DURING TIMES OF relative peace, Christmas wishes like "peace on Earth" and "goodwill toward men," though meaningful in their own right, can be uttered rote-like, a nod to tradition.
These sentiments acquire additional resonance in years like this one, however, when about 160,000 Americans are in harm's way in Iraq and Afghanistan. And it is a troubling sign of the times that those televised greetings from our troops overseas on morning news shows seem like such an annual holiday staple.
It should come as no surprise, given the allure of peace and hearth in wartime, that so many of our modern Christmas traditions have their roots in the Civil War period. Before the 1850s, most Americans observed the season as a serious time for religious introspection. Many Europeans, on the other hand, celebrated much like we do now -- indulging in food and drink while outwardly celebrating with family and friends. (Perhaps George Washington had that in mind on Christmas Eve in 1776, when he and his men famously crossed the Delaware River to ambush the Hessians.)
During the Civil War, soldiers and their families on both sides of the Mason-Dixon line yearned for something more than the soulful introspection they could experience the rest of the year. Christmas cards became standard, along with caroling and tree decorating. Troops famously declared cease-fires to celebrate together, a practice that was also common in Europe during World War I. .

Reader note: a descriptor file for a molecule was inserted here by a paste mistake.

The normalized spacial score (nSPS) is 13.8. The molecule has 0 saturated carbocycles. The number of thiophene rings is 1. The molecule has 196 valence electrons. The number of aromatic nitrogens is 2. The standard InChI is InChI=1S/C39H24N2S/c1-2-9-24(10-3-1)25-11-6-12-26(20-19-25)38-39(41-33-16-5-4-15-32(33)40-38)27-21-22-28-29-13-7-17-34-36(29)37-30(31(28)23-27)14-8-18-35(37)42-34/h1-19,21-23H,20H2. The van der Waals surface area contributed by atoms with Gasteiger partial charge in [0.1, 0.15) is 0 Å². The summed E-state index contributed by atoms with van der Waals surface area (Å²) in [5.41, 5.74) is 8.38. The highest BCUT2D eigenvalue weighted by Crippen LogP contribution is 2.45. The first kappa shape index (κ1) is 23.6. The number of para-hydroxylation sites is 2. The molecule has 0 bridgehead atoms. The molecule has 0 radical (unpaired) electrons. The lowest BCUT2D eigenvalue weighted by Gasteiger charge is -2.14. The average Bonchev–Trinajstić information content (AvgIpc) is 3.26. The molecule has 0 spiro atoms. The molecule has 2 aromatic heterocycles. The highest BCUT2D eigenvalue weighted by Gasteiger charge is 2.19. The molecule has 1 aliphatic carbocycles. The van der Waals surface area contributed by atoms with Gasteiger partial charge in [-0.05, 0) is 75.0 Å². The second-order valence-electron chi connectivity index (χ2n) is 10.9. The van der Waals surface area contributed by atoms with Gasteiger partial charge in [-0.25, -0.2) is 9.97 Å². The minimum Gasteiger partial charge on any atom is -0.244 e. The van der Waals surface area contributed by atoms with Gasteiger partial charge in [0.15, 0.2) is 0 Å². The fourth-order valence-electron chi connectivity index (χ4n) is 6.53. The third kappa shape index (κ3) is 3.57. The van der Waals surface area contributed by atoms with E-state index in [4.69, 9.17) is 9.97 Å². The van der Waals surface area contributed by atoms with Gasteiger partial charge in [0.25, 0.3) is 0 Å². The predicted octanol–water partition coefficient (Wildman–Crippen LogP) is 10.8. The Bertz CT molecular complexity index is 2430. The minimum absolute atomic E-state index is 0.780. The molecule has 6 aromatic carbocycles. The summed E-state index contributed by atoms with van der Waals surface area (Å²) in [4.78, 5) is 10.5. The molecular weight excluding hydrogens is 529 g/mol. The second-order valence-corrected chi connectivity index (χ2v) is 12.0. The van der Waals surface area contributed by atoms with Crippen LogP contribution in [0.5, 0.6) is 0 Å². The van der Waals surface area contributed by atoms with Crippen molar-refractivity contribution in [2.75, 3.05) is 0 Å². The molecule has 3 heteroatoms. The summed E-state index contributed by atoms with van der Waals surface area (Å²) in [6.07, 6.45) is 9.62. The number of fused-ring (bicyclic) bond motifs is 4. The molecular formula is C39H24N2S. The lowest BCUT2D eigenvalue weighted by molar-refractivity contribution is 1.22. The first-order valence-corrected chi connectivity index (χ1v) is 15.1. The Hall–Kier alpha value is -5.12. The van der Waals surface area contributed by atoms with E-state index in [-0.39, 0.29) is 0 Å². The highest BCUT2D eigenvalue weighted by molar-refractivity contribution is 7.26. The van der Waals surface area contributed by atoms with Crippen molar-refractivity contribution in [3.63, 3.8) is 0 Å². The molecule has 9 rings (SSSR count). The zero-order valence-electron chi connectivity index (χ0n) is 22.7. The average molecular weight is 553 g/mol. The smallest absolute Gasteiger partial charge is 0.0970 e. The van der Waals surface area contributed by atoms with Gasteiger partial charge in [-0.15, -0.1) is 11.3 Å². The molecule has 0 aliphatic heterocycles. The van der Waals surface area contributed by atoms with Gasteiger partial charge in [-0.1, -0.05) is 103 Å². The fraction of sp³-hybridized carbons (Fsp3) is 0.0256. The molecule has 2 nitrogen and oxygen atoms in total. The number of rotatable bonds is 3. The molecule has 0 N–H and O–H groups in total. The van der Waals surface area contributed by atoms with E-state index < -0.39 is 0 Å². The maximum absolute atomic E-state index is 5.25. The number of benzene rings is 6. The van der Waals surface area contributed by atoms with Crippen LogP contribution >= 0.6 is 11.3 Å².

One of the most famous Christmas gifts ever given was heralded in a telegraph from Gen. William Tecumseh Sherman to his commander in chief, Abraham Lincoln, on Dec. 22, 1864: "I beg to present you as a Christmas gift, the city of Savannah, with 100 and 50 guns and plenty of ammunition, also about 25,000 bales of cotton."
In 1870 -- five years after the Civil War ended -- Congress finally declared Christmas what it had become -- an official national holiday.
Other Christmases have been infused with added poignancy at wartime. In the last full year of World War II, Christmastime was a frightful period, as news of the Battle of the Bulge trickled back to the U.S. A year earlier, in 1943, Bing Crosby's "I'll Be Home for Christmas" became not only one of the most popular Christmas songs ever but a timeless, wistful anthem for servicemen and women overseas. It captures the idyllic nature of holidays with family and the reluctant nature of America's engagement in the world.
Today in Iraq and Afghanistan, as in past conflicts, there are tens of thousands of men and women in uniform who are home for Christmas "if only in their dreams." We honor their absence on this day, and their service.